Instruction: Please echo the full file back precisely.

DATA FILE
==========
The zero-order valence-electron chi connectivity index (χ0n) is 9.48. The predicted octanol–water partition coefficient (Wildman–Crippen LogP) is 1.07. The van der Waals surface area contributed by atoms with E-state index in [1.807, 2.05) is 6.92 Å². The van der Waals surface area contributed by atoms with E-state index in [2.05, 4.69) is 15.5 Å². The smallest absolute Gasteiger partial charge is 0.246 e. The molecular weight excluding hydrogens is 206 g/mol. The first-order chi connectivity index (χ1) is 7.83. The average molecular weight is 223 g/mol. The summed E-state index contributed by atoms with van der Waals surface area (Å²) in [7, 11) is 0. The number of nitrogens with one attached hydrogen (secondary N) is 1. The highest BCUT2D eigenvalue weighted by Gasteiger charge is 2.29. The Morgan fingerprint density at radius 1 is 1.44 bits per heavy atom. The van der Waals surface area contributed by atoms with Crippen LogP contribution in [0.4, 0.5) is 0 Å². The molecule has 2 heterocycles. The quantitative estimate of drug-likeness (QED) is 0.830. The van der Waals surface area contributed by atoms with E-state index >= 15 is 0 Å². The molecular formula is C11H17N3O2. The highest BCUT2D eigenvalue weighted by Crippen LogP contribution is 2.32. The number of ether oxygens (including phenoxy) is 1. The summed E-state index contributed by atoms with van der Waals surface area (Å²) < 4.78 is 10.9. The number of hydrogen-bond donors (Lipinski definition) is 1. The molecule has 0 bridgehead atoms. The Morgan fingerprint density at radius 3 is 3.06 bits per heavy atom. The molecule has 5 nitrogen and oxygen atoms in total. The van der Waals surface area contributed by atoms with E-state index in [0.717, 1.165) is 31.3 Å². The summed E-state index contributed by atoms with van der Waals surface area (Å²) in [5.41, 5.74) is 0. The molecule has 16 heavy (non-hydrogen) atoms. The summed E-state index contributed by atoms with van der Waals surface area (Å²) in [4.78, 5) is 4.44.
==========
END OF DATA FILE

The zero-order valence-electron chi connectivity index (χ0n) is 9.48. The predicted octanol–water partition coefficient (Wildman–Crippen LogP) is 1.07. The van der Waals surface area contributed by atoms with E-state index in [1.807, 2.05) is 6.92 Å². The van der Waals surface area contributed by atoms with E-state index in [2.05, 4.69) is 15.5 Å². The smallest absolute Gasteiger partial charge is 0.246 e. The molecular weight excluding hydrogens is 206 g/mol. The first-order chi connectivity index (χ1) is 7.83. The average molecular weight is 223 g/mol. The summed E-state index contributed by atoms with van der Waals surface area (Å²) in [7, 11) is 0. The number of nitrogens with one attached hydrogen (secondary N) is 1. The highest BCUT2D eigenvalue weighted by Gasteiger charge is 2.29. The Morgan fingerprint density at radius 1 is 1.44 bits per heavy atom. The van der Waals surface area contributed by atoms with Crippen LogP contribution in [0.4, 0.5) is 0 Å². The molecule has 2 heterocycles. The quantitative estimate of drug-likeness (QED) is 0.830. The van der Waals surface area contributed by atoms with E-state index >= 15 is 0 Å². The molecular formula is C11H17N3O2. The highest BCUT2D eigenvalue weighted by Crippen LogP contribution is 2.32. The number of ether oxygens (including phenoxy) is 1. The summed E-state index contributed by atoms with van der Waals surface area (Å²) < 4.78 is 10.9. The number of hydrogen-bond donors (Lipinski definition) is 1. The molecule has 0 bridgehead atoms. The Morgan fingerprint density at radius 3 is 3.06 bits per heavy atom. The molecule has 5 nitrogen and oxygen atoms in total. The van der Waals surface area contributed by atoms with E-state index in [0.717, 1.165) is 31.3 Å². The summed E-state index contributed by atoms with van der Waals surface area (Å²) in [5.41, 5.74) is 0. The molecule has 16 heavy (non-hydrogen) atoms. The summed E-state index contributed by atoms with van der Waals surface area (Å²) in [4.78, 5) is 4.44.